“Was not their mistake once more bred of the life of slavery that they had been living?—a life which was always looking upon everything, except mankind, animate and inanimate—‘nature,’ as people used to call it—as one thing, and mankind as another, it was natural to people thinking in this way, that they should try to make ‘nature’ their slave, since they thought ‘nature’ was something outside them” — William Morris

Saturday, June 18, 2011

Where Is the Anti-Nietzsche?

Major inspiration for my ecology projects came from Malcolm Bull's essay “Where Is the Anti-Nietzsche?” which you will find in a New Left Review for 2000 (May–June).

Bull argues brilliantly that all attempts to climb over or reverse Nietzsche result in falling into his trap, since you are trying to master him.

What is required instead is an aikido-like move in which we crawl out weakly and lamely from underneath Nietzsche, like Danny in the Shining or small rodents surviving the cataclysm that wiped out the dinosaurs. Stop trying to win.

Bull relates this strategic weakness to ecology and identification with other lifeforms. I argue that the ecological age we are now in is an age of weakness, lameness and hypocrisy. And I mean those very precisely and positively.

Anti-Nietzscheanism is, in short, ecological awareness. It's a genius argument and it's not surprising that he liked The Ecological Thought. I have yet to read his book based on the essay, which he sent me subsequently, but I'm about to.


Caspar Henderson said...


"I beseech you, my brothers, remain faithful to the earth, and do not believe those who speak to you of otherworldly hopes! Poison-mixers are they, whether they know it or not. Despisers of life are they, decaying and poisoned themselves, of whom the earth is weary: so let them go.
Once the sin against God was the greatest sin; but God died, and these sinners died with him. To sin against the earth is now the most dreadful thing, and to esteem the entrails of the unknowable higher than the meaning of the earth..."

From 'Thus Spake Zarathustra'

Al Scandar said...


I read this blog from time to time, and have gone through parts of Timothy's books, but I'm not sure I get either of you ;)

It seems to me that Danny and the rodents are quite nietzschean themselves. They struggled to survive and this struggle made them better - escape for danny, evolution for the rodents. Except the rodents were not aware and could not reason about the whole picture, but perhaps neither was danny, or any of us.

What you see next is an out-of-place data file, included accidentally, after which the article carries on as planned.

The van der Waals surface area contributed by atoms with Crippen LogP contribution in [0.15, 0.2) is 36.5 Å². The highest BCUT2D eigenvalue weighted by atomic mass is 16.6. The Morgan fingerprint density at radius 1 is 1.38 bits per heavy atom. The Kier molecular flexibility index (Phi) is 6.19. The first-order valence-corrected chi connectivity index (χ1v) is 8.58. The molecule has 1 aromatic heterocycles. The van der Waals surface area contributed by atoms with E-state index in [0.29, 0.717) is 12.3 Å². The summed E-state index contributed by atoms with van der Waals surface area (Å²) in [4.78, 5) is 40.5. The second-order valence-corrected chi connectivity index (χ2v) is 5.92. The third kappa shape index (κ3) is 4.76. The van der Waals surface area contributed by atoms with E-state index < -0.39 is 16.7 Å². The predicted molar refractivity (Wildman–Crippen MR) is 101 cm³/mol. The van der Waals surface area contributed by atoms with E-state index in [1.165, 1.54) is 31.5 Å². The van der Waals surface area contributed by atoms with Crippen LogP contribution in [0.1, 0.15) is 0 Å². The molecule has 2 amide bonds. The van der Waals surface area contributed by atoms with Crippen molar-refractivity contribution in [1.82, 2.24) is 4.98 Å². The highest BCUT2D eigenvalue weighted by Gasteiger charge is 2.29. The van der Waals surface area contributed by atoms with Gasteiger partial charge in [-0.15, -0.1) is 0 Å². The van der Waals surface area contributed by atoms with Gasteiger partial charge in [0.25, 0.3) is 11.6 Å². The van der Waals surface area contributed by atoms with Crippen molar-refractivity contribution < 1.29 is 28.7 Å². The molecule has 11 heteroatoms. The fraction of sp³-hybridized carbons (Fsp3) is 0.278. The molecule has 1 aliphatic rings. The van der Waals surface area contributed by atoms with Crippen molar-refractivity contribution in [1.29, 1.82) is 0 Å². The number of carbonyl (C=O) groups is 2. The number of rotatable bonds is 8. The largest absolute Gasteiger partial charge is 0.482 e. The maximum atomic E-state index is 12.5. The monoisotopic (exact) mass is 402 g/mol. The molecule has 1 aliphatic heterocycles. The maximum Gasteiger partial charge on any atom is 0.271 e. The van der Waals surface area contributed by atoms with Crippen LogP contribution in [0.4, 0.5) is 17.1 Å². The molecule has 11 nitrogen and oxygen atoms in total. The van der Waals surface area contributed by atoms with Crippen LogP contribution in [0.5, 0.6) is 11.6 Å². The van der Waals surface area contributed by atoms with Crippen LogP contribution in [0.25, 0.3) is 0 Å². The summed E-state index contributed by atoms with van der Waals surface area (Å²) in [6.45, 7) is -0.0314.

Even Aikido is still about overcoming conflict. Aikido teaches wider awareness of inner and outer reality to recognize paths of conflict resolution other than direct opposition and mutual annihilation. That is quite nietzschean, the superman is clark kent.

On the other hand, I'm not sure Nietzsche condemning sins against the Earth in Zarathustra - thought it was excellent that Caspar mentioned it - is ecological awareness in the sense Timothy develops, which I understand to be about realizing the reality of things removed from our daily life (global warming) and the fiction of things that seem present in our every day (nature).

But then, wasn't Nietzsche something just like that, only for his own time? God is a fantasy, look down to Earth to find what matters.

Isn't there a parallel between philosophy without god and ecology without nature?

And so, is the issue of avoiding Nietzsche - as you can't counter him - indeed useful for ecological conversation? You can be ecologically aware and Nietzschean, so far as you intend to apply your awareness to overcome some struggle - be it by opposition or harmony. It then seems to me that most ecologically aware people are more Nietzscheans than te average person, who sometimes won't even realize there is a struggle.

But maybe I'm getting this all wrong ;)

Finally, just to expand on my perspective, I feel that the only way to avoid Nietzsche is to fully embrace no-consequence, which is simply not interesting to most people and, it seems to me, orthogonal to ecological awareness. To make the decision of fighting or not fighting, and how to fight, without will. To do it only because you can, and do it with complete detachment. Perhaps do it for the lulz. To manifest a selfless awareness of all things and be indifferent to your own perceived existence. Then nietzsche and god are both dead.

Although here and there we see a glimpse of this selflessness in discussions of ecological awareness, they are not structural, are mostly superficial, and as far as I can tell can be completely stripped off.

Ok, far too long already! :P



Timothy Morton said...

I'm not sure I completely accept your definition of aikido Al. Nevertheless, at this level, Nietzscheanism becomes trivial and thus dissolves.

Al Scandar said...

I understand what you mean by N becomes trivial in my overstated description. I'm still not sure I understand how ecological awareness would be anti-N.

Unfortunately I do not have access to the text you comment on, and failed to find it elsewhere on the net. Walled journals piss me off.

(Also, I was playing a bit of devil's advocate there with Aikido, I agree there is more to be found in it!)

Thanks for your reply :)